The Ponts Couverts are three bridges and four towers built to protect Strasbourg, France, in the 13th century. Since 1928, Ponts Couverts has been known as a monumental history. Pontus Coverts were constructed between 1230 and 1250. They were first used in 1250. As a form of defense, they were replaced by the Vauban barrage upstream in 1690, but they stayed. As they were built, each bridge had a wooden roof that kept the guards safe during the war. Even though these roofs were removed in 1784, Ponts Coverts has stuck around ever since.
Historical Museum of the City of Strasbourg
The Musée Historique de la Ville de Strasbourg is a museum in the Bas-Rhin department.
Museum Oeuvre Notre-Dame
The Musee de louver Notre-Dame is the museum for fine and decorative arts from the early Middle Ages to 1681 in Strasbourg. The museum is well-known for its original sculptures, glass windows, architectural pieces, and plans for the Strasbourg Cathedral. It has a lot of works by Peter Hemmel von Andlau, Niclas Gerhaert van Leyden, Nikolaus Hagenauer, Ivo Strigel, Konrad Witz, Hans Baldung, and Sebastian Stoskopff.
Strasbourg City Details
The Rhine River is the border of the city. It is also the modern city’s eastern border, facing the German town of Kell across the river. The old part of Strasbourg is on the Grand Isle of the River Ill, about 4 km away, and runs parallel to the Rhine. The city is between 132 and 151 meters above sea level. It is in the Upper Rhine Plain.
City area: 78.26 km2
Urban – 240.2 km2
Metro – 2,227.1 km2
Strasbourg time zone: UTC+01:00 (CET)
Summer (DST) – UTC+02:00 (CEST)
Strasburg official language: French
(France) dials Code: +33
Getting around in Strasbourg
The best way to get around Strasbourg is on foot; the historic city center can be seen in a day or two. If you want to see more, rent a bike or public transportation.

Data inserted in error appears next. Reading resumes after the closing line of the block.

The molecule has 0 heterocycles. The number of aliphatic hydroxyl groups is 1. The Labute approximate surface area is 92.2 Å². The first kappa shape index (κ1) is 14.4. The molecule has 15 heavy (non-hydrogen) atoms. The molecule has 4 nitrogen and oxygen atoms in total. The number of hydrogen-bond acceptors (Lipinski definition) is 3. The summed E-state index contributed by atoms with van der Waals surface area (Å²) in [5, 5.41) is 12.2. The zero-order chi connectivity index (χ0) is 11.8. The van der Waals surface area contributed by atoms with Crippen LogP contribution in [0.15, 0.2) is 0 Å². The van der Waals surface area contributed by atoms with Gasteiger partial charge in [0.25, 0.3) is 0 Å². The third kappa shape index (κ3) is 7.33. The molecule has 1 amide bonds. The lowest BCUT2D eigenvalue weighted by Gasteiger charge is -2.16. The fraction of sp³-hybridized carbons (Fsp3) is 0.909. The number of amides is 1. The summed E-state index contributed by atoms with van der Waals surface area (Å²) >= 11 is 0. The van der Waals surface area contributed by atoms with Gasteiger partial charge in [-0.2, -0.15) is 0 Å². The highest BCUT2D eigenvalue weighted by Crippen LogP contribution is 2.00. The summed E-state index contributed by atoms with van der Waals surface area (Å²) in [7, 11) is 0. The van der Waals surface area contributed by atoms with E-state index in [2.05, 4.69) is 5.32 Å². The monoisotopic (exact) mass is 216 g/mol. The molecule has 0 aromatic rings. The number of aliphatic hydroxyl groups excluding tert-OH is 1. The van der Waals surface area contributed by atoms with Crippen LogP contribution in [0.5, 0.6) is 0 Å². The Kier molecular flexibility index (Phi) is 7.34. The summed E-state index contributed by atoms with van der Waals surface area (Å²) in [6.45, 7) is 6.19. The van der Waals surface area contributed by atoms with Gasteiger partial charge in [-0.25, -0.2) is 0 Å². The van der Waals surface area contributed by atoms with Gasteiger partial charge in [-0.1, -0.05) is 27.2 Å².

The city center of Strasbourg is flat, with many bike lanes and cycle paths. Where you can rent bikes:
- Rue des Bouchers, on the south bank of the Ill river, near the rue d’Austerlitz and the Porte de l’Hôpital tramway station.
- The automatic or manned bike sharing station vélhop.
- Rue du Maire Kuss, in front of the train station.
Bikes are allowed on trams except during peak hours.
By bus and tram
The Compagnie des Transports Strasbourgeux oversees the city’s buses and trams (CTS). The city is served by dozens of numbered bus lines and six tram lines (A through F). Buses and trams can be used with the same ticket. You can buy tickets from vending machines at newsstands (called “tabs”), tourist offices, CTS shops, and tram stops.
Before you can use a key, you have to validate it. You can do this at a machine at a tram stop, with the driver, or at a device when you get on the bus.
Alsatian specialties are many, and you can eat them in many traditional restaurants in the city or nearby. Especially if you go to Alsace, you can’t miss out on the sauerkraut (choucroute in French). Choucroute seems to be sold for €14 everywhere in Alsace. Don’t be too put off by the high price because you get a big plate of sauerkraut, sausages, and other meats.
This is enough for two people. This is often written as “dressed sauerkraut” on English menus. If you’re not sure, ask your server. You can also get a tasty fish choucroute. Alsatian pork meat, butcher’s Flammeküche or flams (tartes flambées in French), which is a kind of wafer-thin pizza made with an onion-cream sauce, Baeckeoffe, a beef and pork stew cooked with potatoes and carrots that is usually served for two or more people, and Fleischnackas, which are spirals of mixed beef meat served with salads.